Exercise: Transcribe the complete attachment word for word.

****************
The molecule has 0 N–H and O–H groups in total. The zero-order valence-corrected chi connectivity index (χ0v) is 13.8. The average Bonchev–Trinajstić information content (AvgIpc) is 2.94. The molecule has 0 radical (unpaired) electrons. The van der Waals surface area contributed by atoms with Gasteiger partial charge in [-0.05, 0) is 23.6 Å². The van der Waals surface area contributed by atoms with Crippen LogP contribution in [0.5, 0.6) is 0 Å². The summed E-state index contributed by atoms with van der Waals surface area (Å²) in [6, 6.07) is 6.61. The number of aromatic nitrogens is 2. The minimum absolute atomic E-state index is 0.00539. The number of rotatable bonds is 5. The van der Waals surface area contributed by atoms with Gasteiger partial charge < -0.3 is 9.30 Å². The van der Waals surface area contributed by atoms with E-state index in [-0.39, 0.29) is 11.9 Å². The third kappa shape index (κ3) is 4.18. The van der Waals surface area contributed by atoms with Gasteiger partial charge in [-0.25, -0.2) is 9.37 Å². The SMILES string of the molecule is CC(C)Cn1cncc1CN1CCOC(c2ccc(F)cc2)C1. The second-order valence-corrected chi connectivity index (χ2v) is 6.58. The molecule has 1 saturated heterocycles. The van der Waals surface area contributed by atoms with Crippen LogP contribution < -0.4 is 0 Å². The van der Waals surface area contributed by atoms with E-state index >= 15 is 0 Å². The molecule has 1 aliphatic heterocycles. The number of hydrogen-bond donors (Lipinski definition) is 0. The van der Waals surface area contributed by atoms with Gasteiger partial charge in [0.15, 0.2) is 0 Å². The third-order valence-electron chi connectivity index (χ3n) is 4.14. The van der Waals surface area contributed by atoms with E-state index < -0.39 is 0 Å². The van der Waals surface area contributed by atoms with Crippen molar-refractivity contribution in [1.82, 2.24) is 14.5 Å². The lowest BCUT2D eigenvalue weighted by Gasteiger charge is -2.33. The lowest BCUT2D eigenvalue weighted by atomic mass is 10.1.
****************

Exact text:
The molecule has 0 N–H and O–H groups in total. The zero-order valence-corrected chi connectivity index (χ0v) is 13.8. The average Bonchev–Trinajstić information content (AvgIpc) is 2.94. The molecule has 0 radical (unpaired) electrons. The van der Waals surface area contributed by atoms with Gasteiger partial charge in [-0.05, 0) is 23.6 Å². The van der Waals surface area contributed by atoms with Crippen LogP contribution in [0.5, 0.6) is 0 Å². The summed E-state index contributed by atoms with van der Waals surface area (Å²) in [6, 6.07) is 6.61. The number of aromatic nitrogens is 2. The minimum absolute atomic E-state index is 0.00539. The number of rotatable bonds is 5. The van der Waals surface area contributed by atoms with Gasteiger partial charge < -0.3 is 9.30 Å². The van der Waals surface area contributed by atoms with E-state index in [-0.39, 0.29) is 11.9 Å². The third kappa shape index (κ3) is 4.18. The van der Waals surface area contributed by atoms with Gasteiger partial charge in [-0.25, -0.2) is 9.37 Å². The SMILES string of the molecule is CC(C)Cn1cncc1CN1CCOC(c2ccc(F)cc2)C1. The second-order valence-corrected chi connectivity index (χ2v) is 6.58. The molecule has 1 saturated heterocycles. The van der Waals surface area contributed by atoms with Crippen LogP contribution < -0.4 is 0 Å². The van der Waals surface area contributed by atoms with E-state index >= 15 is 0 Å². The molecule has 1 aliphatic heterocycles. The number of hydrogen-bond donors (Lipinski definition) is 0. The van der Waals surface area contributed by atoms with Gasteiger partial charge in [0.15, 0.2) is 0 Å². The third-order valence-electron chi connectivity index (χ3n) is 4.14. The van der Waals surface area contributed by atoms with E-state index < -0.39 is 0 Å². The van der Waals surface area contributed by atoms with Crippen molar-refractivity contribution in [1.82, 2.24) is 14.5 Å². The lowest BCUT2D eigenvalue weighted by Gasteiger charge is -2.33. The lowest BCUT2D eigenvalue weighted by atomic mass is 10.1.